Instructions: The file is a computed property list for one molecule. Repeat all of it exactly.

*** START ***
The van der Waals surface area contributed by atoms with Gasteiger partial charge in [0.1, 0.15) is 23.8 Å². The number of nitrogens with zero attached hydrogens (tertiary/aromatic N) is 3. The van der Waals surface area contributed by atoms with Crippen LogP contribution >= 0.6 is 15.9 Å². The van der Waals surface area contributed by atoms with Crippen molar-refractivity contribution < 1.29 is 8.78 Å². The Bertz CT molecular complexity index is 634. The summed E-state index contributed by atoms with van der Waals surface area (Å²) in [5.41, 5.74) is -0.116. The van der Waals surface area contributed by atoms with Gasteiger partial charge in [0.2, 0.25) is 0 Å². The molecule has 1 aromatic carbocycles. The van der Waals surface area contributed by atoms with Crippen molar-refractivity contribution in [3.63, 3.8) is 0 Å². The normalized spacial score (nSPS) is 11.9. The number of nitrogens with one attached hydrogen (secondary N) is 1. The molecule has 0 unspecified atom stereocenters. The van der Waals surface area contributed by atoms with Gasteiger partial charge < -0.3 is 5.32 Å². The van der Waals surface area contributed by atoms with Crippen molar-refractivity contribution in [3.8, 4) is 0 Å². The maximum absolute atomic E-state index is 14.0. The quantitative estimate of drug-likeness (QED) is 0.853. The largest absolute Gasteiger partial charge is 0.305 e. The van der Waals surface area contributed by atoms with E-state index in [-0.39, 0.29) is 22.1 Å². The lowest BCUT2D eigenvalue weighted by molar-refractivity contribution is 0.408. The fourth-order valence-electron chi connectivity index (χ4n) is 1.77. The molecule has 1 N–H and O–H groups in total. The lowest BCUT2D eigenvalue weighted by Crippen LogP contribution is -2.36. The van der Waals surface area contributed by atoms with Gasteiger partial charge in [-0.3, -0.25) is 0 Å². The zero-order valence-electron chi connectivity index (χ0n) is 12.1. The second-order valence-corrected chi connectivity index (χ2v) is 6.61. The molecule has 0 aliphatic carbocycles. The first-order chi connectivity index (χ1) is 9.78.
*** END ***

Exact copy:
The van der Waals surface area contributed by atoms with Gasteiger partial charge in [0.1, 0.15) is 23.8 Å². The number of nitrogens with zero attached hydrogens (tertiary/aromatic N) is 3. The van der Waals surface area contributed by atoms with Crippen LogP contribution >= 0.6 is 15.9 Å². The van der Waals surface area contributed by atoms with Crippen molar-refractivity contribution < 1.29 is 8.78 Å². The Bertz CT molecular complexity index is 634. The summed E-state index contributed by atoms with van der Waals surface area (Å²) in [5.41, 5.74) is -0.116. The van der Waals surface area contributed by atoms with Gasteiger partial charge in [0.2, 0.25) is 0 Å². The molecule has 1 aromatic carbocycles. The van der Waals surface area contributed by atoms with Crippen molar-refractivity contribution in [3.63, 3.8) is 0 Å². The normalized spacial score (nSPS) is 11.9. The number of nitrogens with one attached hydrogen (secondary N) is 1. The molecule has 0 unspecified atom stereocenters. The van der Waals surface area contributed by atoms with Gasteiger partial charge < -0.3 is 5.32 Å². The van der Waals surface area contributed by atoms with Crippen molar-refractivity contribution in [3.8, 4) is 0 Å². The maximum absolute atomic E-state index is 14.0. The quantitative estimate of drug-likeness (QED) is 0.853. The largest absolute Gasteiger partial charge is 0.305 e. The van der Waals surface area contributed by atoms with E-state index in [-0.39, 0.29) is 22.1 Å². The lowest BCUT2D eigenvalue weighted by molar-refractivity contribution is 0.408. The fourth-order valence-electron chi connectivity index (χ4n) is 1.77. The molecule has 1 N–H and O–H groups in total. The lowest BCUT2D eigenvalue weighted by Crippen LogP contribution is -2.36. The van der Waals surface area contributed by atoms with Gasteiger partial charge in [-0.3, -0.25) is 0 Å². The zero-order valence-electron chi connectivity index (χ0n) is 12.1. The second-order valence-corrected chi connectivity index (χ2v) is 6.61. The molecule has 0 aliphatic carbocycles. The first-order chi connectivity index (χ1) is 9.78.